Will Rafael Palmeiro and Mark McGwire remain on the ballot? I think McGwire will, but Palmeiro will drop below the 5%. The fact that McGwire is active in the game as the Cardinals hitting coach probably helps. I was surprised that Palmeiro made the cut last year.

Juan Gonzalez will drop below the 5% and be eliminated.

Fred McGriff is one candidate that I may start to examine more closely in the future. He collected 17.9% last year and I don’t think that number will change much. He falls just short of 3,000 hits and 500 home runs, but his offensive run from 1988-1994 is impressive. He probably falls into the same category as Dale Murphy- good numbers that aren’t good enough. If their runs were longer than perhaps the conversation would be different.

Locally, Bernie Williams will collect more than 5% to stay on the ballot. I could see both he and Don Mattingly in the teens. I believe Williams will actually get more support than Donnie Baseball and has a shot of getting up into the low-twenties. Mattingly will have to hope for help from the Veterans Committee down the road.

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8 Responses to NYBD Hall of Fame Results, No Doubt Selections, Predictions

  1. Russ Cress

    OK, I have to ask….

    Can someone from the 80% of you who did NOT vote for Bernie Williams PLEASE explain to me how Kirby Puckett is a 1st BALLOT HOFer and Bernie doesn’t get a sniff?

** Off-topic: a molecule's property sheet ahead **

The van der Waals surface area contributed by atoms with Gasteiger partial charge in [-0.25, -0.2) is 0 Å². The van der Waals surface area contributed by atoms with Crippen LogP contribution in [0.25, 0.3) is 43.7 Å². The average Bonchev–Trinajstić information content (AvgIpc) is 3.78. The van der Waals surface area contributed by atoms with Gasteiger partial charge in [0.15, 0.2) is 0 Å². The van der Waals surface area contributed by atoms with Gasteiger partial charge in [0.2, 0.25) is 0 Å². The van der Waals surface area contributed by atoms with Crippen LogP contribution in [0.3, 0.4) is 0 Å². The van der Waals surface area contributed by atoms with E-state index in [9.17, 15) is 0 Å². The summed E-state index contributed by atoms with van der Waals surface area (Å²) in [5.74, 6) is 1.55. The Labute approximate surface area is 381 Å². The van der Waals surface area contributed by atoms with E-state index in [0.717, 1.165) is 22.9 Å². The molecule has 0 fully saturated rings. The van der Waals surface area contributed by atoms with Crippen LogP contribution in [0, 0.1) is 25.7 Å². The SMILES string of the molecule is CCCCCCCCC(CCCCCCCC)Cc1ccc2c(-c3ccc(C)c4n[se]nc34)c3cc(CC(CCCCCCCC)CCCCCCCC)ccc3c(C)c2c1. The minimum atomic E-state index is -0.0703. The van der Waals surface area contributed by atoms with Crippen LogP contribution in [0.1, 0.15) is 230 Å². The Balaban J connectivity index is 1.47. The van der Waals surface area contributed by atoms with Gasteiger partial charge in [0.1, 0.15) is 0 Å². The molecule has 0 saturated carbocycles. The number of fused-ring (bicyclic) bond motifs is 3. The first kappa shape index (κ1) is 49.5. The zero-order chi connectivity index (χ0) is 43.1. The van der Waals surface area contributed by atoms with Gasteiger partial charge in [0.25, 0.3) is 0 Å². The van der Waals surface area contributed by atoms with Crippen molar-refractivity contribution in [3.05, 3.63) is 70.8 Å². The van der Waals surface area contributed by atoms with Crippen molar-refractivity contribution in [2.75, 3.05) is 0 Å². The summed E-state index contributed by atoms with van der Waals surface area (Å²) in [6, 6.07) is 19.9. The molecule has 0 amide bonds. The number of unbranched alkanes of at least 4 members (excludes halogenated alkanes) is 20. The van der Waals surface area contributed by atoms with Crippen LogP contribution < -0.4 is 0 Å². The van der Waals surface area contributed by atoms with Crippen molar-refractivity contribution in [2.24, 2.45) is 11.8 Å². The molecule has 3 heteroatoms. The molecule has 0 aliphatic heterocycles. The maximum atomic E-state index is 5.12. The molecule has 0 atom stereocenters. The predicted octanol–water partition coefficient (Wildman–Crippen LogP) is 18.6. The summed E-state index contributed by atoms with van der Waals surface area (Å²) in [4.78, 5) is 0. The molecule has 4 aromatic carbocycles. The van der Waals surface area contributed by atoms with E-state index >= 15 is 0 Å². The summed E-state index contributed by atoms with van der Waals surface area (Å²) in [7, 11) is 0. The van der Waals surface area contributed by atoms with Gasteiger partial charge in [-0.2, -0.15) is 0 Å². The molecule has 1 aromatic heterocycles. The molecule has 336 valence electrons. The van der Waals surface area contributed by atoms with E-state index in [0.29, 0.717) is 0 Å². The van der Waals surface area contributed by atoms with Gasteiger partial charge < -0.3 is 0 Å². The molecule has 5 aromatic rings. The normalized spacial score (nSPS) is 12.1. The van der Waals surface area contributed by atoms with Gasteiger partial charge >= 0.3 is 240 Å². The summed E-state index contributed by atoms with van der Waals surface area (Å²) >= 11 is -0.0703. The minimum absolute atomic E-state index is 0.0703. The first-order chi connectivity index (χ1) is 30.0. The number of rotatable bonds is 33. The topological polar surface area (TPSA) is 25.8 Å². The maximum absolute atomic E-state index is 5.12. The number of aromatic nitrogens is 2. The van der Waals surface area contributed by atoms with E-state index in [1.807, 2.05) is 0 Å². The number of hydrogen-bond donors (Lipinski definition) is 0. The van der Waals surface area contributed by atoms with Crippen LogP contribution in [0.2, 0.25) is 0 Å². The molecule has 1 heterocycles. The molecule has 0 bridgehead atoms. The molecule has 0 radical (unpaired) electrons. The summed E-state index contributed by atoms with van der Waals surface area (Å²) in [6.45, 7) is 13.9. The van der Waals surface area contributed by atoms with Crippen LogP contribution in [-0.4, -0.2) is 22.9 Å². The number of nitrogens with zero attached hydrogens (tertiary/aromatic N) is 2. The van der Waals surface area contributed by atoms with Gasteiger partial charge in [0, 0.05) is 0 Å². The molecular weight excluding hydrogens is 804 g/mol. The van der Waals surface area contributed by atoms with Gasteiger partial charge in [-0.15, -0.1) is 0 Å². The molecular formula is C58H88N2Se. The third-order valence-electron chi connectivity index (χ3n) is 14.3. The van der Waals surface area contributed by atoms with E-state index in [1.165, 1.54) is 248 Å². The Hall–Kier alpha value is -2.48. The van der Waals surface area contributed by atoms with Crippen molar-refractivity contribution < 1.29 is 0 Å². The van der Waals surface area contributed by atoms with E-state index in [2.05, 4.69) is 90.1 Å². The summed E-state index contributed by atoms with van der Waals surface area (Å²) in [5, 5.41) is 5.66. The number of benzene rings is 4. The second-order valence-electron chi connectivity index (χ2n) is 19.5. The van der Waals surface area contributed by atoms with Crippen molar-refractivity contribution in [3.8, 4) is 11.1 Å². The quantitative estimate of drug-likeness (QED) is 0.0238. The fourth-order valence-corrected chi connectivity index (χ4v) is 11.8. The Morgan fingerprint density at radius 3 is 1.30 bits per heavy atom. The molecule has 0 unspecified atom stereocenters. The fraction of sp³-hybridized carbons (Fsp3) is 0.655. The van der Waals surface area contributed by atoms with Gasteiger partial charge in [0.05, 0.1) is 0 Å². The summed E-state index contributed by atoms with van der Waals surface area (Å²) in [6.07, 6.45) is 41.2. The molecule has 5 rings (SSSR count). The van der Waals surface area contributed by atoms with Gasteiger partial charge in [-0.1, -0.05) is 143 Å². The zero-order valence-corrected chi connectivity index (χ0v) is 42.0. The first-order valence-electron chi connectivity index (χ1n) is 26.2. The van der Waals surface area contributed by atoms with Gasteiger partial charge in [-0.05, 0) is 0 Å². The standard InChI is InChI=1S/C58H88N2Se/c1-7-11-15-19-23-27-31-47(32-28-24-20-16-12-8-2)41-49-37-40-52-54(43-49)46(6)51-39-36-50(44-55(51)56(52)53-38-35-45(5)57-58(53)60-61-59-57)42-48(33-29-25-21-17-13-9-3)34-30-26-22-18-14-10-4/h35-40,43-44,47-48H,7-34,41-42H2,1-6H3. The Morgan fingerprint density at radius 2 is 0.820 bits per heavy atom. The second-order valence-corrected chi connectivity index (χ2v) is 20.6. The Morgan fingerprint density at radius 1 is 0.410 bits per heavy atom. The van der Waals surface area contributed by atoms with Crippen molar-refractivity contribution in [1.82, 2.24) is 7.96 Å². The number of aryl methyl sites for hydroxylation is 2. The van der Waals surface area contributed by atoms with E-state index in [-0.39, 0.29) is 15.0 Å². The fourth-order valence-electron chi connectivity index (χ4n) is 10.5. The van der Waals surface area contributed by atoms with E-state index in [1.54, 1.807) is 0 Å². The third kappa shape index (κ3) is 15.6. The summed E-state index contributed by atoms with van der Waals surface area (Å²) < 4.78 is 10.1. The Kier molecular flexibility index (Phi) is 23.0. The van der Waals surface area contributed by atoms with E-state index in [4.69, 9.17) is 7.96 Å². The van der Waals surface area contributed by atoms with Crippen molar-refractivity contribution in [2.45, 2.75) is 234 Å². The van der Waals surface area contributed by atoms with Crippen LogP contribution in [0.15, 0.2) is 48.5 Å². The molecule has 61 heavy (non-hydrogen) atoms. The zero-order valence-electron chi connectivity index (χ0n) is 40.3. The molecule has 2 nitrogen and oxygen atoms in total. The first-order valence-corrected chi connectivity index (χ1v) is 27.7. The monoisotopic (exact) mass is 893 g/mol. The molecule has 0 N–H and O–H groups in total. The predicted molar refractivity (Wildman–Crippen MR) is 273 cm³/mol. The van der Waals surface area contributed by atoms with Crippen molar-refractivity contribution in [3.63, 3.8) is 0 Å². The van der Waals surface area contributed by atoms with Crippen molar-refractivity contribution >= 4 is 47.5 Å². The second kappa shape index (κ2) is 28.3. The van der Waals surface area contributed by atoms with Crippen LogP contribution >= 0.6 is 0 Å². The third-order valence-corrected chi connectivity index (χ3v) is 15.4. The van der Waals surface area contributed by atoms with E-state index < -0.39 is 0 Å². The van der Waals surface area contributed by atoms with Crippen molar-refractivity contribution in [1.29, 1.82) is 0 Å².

Please explain to me, after looking at both of their careers objectively, how Kirby Puckett is THAT much better than Bernie?

  2. Chuck

    I did not vote for Bernie.

    I also consider Puckett to be one of the worst BBWAA selections ever.

    Hope that answers your question.

  3. Russ Cress

    No it doesn’t.

    The reason why is because he IS in, and you judge future HOFers by the standards of the members of the HOF. Just because you don’t think Puckett belongs in, doesn’t mean that you can just eliminate him from the comparison, because like it or not he’s still in. Putting someone into historical perspective doesn’t work that way.

  4. Chuck

    Right, and just because Puckett is in doesn’t mean you should elect Williams either.

  5. Russ Cress


    I’m not saying that you SHOULD elect Bernie.

    I’m saying after looking at their respective numbers, what is theory that makes a writer today think Bernie isn’t worthy but Puckett is a 1st ballot guy.

    I want just ONE writer who voted that way to answer the question because you can make an argument that Bernie was the better player, so then where does the gap making Kirby a 1st ballot guy and Bernie a middle of the pack at best guy, come from? Especially when Bernie had a career OPS that was way higher and Bernie was the “better guy” if you vote on morals. There is a major disconnect between the stats/careers of those guys and their vote HOF support and it makes no sense.

    FYI — The reason why there is a case to elect Bernie Williams to the HOF is because his career OPS is higher than 12 different Outfielders, elected to the Hall over the past 40 years. That’s without even getting into the other stuff.

  6. Stu B

    Good call - Larkin was the only player elected.

  7. Piazza

    “I can see the writers not voting for Piazza because of his back acne, or Glavine because he had to play 22 seasons to collect 305 wins, or Martinez because he only won 219 games. All will make the Hall, but perhaps not for a few years.”

    Acne and wins. Hard hitting analysis there, Mike.

    Nolan Ryan had too many walks- not a first ballot. Sandy Koufax didn’t play enough years- not a first ballot. Greg Maddux didn’t have enough walks- not a first ballot.

  8. Mike Silva


    That’s my point - writers make decisions based on that. I was writing that to show how ridiculous it is.